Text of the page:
High Net Worth Survey: More Pessimism, Fewer Advisors

The number of high-net-worth (HNW) Americans functioning without a financial advisor has risen to 41%, a record high finding for the just-released Phoenix Wealth Survey.  As pessimism over the U.S. economy has increased, more high net worth individuals are taking a do-it-yourself approach to their finances rather than hire an advisor.

The survey, now it its ninth year, found that just 36% of HNW individuals were optimistic about the prospects for U.S. economy over the next year or two, down from 51% in 2007. With 50% of respondents stating they were pessimistic about the U.S. economy—the highest level of pessimism ever recorded by the survey, exceeding the 21% expressed back in 2001.

"This is really the first time we've seen such a dramatic change in one year," said Walter Zultowski, Ph.D., senior vice president of Research and Concept Development for Phoenix. Traditionally, the HNW market is seen as an early indicator for economic health. High-net-worth individuals, as a group, more easily withstand the ups and downs of the economy, which makes the survey's finding all the most alarming.

However, those hoping to target the HNW crowd during this period of market strife may need to re-think their plans. For one, high net worth individuals are not turning to financial advisors. Those who are using an advisor are now analyzing that relationship much more critically, the survey found.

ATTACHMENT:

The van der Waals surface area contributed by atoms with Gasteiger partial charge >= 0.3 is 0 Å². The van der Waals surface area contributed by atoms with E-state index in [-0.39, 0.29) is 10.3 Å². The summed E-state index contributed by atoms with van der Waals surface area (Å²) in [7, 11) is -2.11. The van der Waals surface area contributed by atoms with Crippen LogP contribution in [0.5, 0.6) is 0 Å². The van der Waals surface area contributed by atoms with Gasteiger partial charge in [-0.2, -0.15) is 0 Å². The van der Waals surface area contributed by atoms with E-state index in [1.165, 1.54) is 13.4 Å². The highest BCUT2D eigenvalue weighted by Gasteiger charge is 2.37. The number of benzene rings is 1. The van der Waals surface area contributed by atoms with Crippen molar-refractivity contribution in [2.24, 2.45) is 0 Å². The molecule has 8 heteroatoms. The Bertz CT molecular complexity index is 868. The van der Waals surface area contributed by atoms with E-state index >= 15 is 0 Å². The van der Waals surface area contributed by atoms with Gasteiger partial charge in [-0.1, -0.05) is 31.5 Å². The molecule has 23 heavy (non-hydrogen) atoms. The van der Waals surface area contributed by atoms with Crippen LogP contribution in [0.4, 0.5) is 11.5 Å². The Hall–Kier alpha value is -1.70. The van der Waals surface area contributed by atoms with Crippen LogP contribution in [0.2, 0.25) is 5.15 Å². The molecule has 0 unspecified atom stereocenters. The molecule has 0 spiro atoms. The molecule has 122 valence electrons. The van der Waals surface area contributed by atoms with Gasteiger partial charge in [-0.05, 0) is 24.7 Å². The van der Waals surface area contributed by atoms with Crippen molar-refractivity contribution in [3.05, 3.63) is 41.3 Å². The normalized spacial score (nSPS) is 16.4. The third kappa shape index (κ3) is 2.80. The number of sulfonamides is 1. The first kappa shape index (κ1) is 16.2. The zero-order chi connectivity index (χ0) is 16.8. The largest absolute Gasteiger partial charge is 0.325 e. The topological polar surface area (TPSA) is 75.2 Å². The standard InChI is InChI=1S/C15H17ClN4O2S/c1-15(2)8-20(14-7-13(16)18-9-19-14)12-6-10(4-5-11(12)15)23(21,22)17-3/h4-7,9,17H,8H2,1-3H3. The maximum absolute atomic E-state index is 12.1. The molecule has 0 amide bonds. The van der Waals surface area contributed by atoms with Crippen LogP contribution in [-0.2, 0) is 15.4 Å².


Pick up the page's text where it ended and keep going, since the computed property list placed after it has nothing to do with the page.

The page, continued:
The 41% of respondents who reported they do not have a primary financial advisor is up from 34% last year. This statistic has hovered around the 33% range since the survey began, according to Zultowski.

Of the HNW individuals looking for a new advisor, there was a noticeable spike of complaints associated with advisor financial advice and investment fees in this year's survey, Zultowski notes.

"When times are tight, high-net-worth individuals tend to review the advisory relationship from a cost/benefit point of view," said Zultowski. So even when the advisor is doing the "right" things—rebalancing, reallocation—clients can still loose money in a down market. "It may not be the advisor's fault but they still get the blame for it," said Zultowski.

The survey did have some encouraging results when it comes to areas for growth for advisors. About 22% of the HNW group reported they had delayed or put off estate planning. That figure rose to 42% for individuals worth $3 million or more.

The Phoenix Wealth Survey defined high net worth individuals as those with $1 million or more in net worth, not including primary residences.


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